The red imported fire ant (Solenopsis invicta Buren) kept Y not F: predicted sNPY endogenous ligands deorphanize the short NPF (sNPF) receptor.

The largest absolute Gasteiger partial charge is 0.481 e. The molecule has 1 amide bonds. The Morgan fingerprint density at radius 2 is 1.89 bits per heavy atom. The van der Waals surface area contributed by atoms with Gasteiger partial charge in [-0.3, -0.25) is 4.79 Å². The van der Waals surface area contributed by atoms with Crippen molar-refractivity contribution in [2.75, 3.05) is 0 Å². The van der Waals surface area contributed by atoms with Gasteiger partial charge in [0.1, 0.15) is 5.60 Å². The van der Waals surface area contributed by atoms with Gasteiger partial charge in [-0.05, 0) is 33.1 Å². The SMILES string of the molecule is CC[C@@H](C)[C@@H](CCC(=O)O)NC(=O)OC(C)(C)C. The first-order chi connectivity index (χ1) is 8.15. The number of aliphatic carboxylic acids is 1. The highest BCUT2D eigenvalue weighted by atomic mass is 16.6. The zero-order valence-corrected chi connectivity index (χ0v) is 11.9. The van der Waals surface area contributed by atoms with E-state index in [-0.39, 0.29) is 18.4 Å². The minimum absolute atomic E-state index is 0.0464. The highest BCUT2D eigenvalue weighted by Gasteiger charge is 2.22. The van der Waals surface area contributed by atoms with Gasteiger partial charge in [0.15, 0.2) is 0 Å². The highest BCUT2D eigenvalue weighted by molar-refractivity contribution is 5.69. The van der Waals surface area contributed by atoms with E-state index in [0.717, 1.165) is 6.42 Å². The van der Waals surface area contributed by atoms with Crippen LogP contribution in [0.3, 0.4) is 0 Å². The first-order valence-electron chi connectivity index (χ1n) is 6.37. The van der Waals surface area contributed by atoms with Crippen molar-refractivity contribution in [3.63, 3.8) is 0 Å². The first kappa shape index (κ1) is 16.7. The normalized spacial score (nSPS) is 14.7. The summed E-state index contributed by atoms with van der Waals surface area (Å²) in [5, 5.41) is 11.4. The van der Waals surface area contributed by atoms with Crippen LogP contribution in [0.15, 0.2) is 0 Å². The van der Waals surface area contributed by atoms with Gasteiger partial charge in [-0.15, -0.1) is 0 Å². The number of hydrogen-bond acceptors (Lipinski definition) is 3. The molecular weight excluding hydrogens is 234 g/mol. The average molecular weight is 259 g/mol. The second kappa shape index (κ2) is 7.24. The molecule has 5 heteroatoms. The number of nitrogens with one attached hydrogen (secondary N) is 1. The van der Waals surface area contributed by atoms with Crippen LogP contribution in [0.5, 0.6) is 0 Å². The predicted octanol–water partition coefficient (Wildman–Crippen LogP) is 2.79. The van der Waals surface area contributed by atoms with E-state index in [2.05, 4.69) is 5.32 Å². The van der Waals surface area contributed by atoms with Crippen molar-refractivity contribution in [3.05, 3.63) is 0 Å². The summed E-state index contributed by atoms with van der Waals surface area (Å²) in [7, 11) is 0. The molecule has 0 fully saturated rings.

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Neuropeptides and their receptors play vital roles in controlling the physiology and behavior of animals. Short neuropeptide F (sNPF) signaling regulates several physiological processes in insects such as feeding, locomotion, circadian rhythm and reproduction, among others. Previously, the red imported fire ant (Solenopsis invicta) sNPF receptor (S. invicta sNPFR), a G protein-coupled receptor, was immunolocalized in queen and worker brain and queen ovaries. Differential distribution patterns of S. invicta sNPFR protein in fire ant worker brain were associated both with worker subcastes and with presence or absence of brood in the colony. However, the cognate ligand for this sNPFR has not been characterized and attempts to deorphanize the receptor with sNPF peptides from other insect species which ended in the canonical sequence LRLRFamide, failed. Receptor deorphanization is an important step to understand the neuropeptide receptor downstream signaling cascade. We cloned the full length cDNA of the putative S. invicta sNPF prepropeptide and identified the putative "sNPF" ligand within its sequence. The peptide ends with an amidated Tyr residue whereas in other insect species sNPFs have an amidated Phe or Trp residue at the C-terminus. We stably expressed the HA-tagged S. invicta sNPFR in CHO-K1 cells. Two S. invicta sNPFs differing at their N-terminus were synthesized that equally activated the sNPFR, SLRSALAAGHLRYa (EC50=3.2 nM) and SALAAGHLRYa (EC50=8.6 nM). Both peptides decreased the intracellular cAMP concentration, indicating signaling through the Gi-subunit. The receptor was not activated by sNPF peptides from other insect species, honey bee long NPF (NPY) or mammalian PYY. Further, a synthesized peptide otherwise identical to the fire ant sequence but in which the C-terminal amidated amino acid residue 'Y' was switched to 'F', failed to activate the sNPFR. This discovery will now allow us to investigate the function of sNPY and its cognate receptor in fire ant biology.